I am in my last year at Tulane University, studying Political Science and Homeland Security. I am currently researching the abduction of Israeli soldier, Gilad Shalit, by Hamas on June 25, 2006. I am looking at the two narratives of this event, the Israeli and Palestinian, and what each side perceived to be the causes, events and consequences of this on their own community. I have analysed the sometimes open but often secret negotiations between Hamas and Israel often through third party negotiators, which led to Shallit’s release, as well as the release of 1000 Palestinian prisoners after 5 years.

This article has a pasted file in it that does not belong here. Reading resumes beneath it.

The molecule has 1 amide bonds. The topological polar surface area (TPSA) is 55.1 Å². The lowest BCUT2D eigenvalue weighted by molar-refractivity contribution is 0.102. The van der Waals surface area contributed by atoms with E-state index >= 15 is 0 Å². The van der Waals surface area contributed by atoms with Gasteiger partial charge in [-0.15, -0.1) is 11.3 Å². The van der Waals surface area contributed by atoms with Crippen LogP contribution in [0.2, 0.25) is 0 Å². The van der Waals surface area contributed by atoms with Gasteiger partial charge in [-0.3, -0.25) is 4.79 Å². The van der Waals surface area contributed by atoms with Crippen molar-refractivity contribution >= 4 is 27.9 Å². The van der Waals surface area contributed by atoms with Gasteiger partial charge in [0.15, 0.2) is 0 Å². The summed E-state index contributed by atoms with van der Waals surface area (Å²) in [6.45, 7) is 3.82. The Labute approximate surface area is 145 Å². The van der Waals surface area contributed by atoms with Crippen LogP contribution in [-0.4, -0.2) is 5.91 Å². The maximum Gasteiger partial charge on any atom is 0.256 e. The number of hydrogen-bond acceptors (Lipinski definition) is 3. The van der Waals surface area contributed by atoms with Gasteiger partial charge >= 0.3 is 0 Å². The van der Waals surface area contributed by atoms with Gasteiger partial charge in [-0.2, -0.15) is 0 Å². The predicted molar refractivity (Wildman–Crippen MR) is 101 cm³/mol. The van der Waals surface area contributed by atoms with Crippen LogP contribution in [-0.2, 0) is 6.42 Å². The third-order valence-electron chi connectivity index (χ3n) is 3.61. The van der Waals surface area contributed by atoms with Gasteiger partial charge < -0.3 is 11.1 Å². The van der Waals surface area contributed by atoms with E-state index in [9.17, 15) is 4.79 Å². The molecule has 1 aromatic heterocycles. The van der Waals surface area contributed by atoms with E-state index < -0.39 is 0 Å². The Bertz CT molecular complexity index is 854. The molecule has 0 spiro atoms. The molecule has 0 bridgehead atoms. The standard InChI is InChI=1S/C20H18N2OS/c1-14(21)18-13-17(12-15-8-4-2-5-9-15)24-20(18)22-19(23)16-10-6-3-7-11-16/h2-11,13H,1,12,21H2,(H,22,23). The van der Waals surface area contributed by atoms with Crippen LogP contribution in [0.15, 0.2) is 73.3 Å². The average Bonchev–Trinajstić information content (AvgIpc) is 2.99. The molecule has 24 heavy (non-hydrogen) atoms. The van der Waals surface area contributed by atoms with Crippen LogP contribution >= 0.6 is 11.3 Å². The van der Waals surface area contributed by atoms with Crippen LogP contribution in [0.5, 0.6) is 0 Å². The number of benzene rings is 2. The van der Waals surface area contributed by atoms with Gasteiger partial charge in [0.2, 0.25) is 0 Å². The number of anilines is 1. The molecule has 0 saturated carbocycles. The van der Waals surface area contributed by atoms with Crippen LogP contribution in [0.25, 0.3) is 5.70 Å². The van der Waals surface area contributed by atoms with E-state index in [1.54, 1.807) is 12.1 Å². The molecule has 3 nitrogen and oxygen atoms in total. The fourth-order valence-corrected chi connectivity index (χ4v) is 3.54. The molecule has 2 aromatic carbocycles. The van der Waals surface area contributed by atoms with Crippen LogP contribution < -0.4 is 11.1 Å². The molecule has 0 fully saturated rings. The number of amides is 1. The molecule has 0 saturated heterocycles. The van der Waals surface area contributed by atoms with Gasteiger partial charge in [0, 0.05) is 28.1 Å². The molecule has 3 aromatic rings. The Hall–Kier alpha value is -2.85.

Parallel Histories is important because it can change how students are taught a polarized conflict. In my view the US media does not do a good job explaining both sides. It gives students the ability to take in a balanced presentation of information about a conflict that really has no black and white answer or right or wrong side. Through my research I have learned that no one event or spurt of violence in this conflict is a stand-alone event. The most disputed question about any event in Israeli/Palestinian history is always – what started it? – because each side seeks a starting point which puts them on the moral high ground. It’s a reminder that the past is a continuous stream which historians sometimes arbitrarily chop up into phases. Contributing to this program has been a learning experience in how to conduct research, beyond a university classroom, and how to balance two contesting narratives and form an increasingly critical eye for information I find in articles and books.